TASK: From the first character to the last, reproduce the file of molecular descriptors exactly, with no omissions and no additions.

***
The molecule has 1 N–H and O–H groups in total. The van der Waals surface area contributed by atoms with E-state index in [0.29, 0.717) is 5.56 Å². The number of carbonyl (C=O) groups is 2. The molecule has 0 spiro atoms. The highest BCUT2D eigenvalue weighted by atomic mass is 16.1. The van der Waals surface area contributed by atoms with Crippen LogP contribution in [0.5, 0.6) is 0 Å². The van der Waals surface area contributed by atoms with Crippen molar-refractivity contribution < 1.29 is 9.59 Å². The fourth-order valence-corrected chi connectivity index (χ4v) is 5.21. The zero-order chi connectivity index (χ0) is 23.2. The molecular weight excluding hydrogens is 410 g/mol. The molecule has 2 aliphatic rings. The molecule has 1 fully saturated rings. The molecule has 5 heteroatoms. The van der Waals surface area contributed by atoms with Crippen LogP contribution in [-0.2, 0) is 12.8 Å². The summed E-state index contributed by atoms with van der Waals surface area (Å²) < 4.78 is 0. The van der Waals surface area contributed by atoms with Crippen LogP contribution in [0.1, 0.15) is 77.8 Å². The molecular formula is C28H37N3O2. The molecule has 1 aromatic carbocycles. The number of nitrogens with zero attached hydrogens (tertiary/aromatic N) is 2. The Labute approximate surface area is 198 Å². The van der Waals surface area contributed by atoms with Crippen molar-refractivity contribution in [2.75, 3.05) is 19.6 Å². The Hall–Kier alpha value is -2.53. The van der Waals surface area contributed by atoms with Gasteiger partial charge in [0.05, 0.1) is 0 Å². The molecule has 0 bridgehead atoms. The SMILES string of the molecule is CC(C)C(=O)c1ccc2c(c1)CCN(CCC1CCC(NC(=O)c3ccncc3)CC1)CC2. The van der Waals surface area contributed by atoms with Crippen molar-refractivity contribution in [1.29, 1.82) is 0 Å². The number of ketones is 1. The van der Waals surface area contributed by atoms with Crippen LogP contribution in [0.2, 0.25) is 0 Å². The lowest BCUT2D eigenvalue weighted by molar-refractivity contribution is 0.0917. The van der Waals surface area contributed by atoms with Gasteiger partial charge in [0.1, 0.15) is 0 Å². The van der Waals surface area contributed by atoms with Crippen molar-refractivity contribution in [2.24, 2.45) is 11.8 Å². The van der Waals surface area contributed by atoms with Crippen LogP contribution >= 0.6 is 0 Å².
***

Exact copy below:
The molecule has 1 N–H and O–H groups in total. The van der Waals surface area contributed by atoms with E-state index in [0.29, 0.717) is 5.56 Å². The number of carbonyl (C=O) groups is 2. The molecule has 0 spiro atoms. The highest BCUT2D eigenvalue weighted by atomic mass is 16.1. The van der Waals surface area contributed by atoms with Crippen LogP contribution in [0.5, 0.6) is 0 Å². The van der Waals surface area contributed by atoms with Crippen molar-refractivity contribution < 1.29 is 9.59 Å². The fourth-order valence-corrected chi connectivity index (χ4v) is 5.21. The zero-order chi connectivity index (χ0) is 23.2. The molecular weight excluding hydrogens is 410 g/mol. The molecule has 2 aliphatic rings. The molecule has 1 fully saturated rings. The molecule has 5 heteroatoms. The van der Waals surface area contributed by atoms with Crippen LogP contribution in [-0.2, 0) is 12.8 Å². The summed E-state index contributed by atoms with van der Waals surface area (Å²) < 4.78 is 0. The van der Waals surface area contributed by atoms with Crippen LogP contribution in [0.1, 0.15) is 77.8 Å². The molecular formula is C28H37N3O2. The molecule has 1 aromatic carbocycles. The number of nitrogens with zero attached hydrogens (tertiary/aromatic N) is 2. The Labute approximate surface area is 198 Å². The van der Waals surface area contributed by atoms with Crippen molar-refractivity contribution in [2.75, 3.05) is 19.6 Å². The Hall–Kier alpha value is -2.53. The van der Waals surface area contributed by atoms with Gasteiger partial charge in [0.05, 0.1) is 0 Å². The molecule has 0 bridgehead atoms. The SMILES string of the molecule is CC(C)C(=O)c1ccc2c(c1)CCN(CCC1CCC(NC(=O)c3ccncc3)CC1)CC2. The van der Waals surface area contributed by atoms with Crippen molar-refractivity contribution in [1.29, 1.82) is 0 Å². The number of ketones is 1. The van der Waals surface area contributed by atoms with Crippen LogP contribution in [0.2, 0.25) is 0 Å². The lowest BCUT2D eigenvalue weighted by molar-refractivity contribution is 0.0917. The van der Waals surface area contributed by atoms with Gasteiger partial charge in [0.1, 0.15) is 0 Å². The van der Waals surface area contributed by atoms with Crippen molar-refractivity contribution in [2.24, 2.45) is 11.8 Å². The van der Waals surface area contributed by atoms with Crippen LogP contribution >= 0.6 is 0 Å².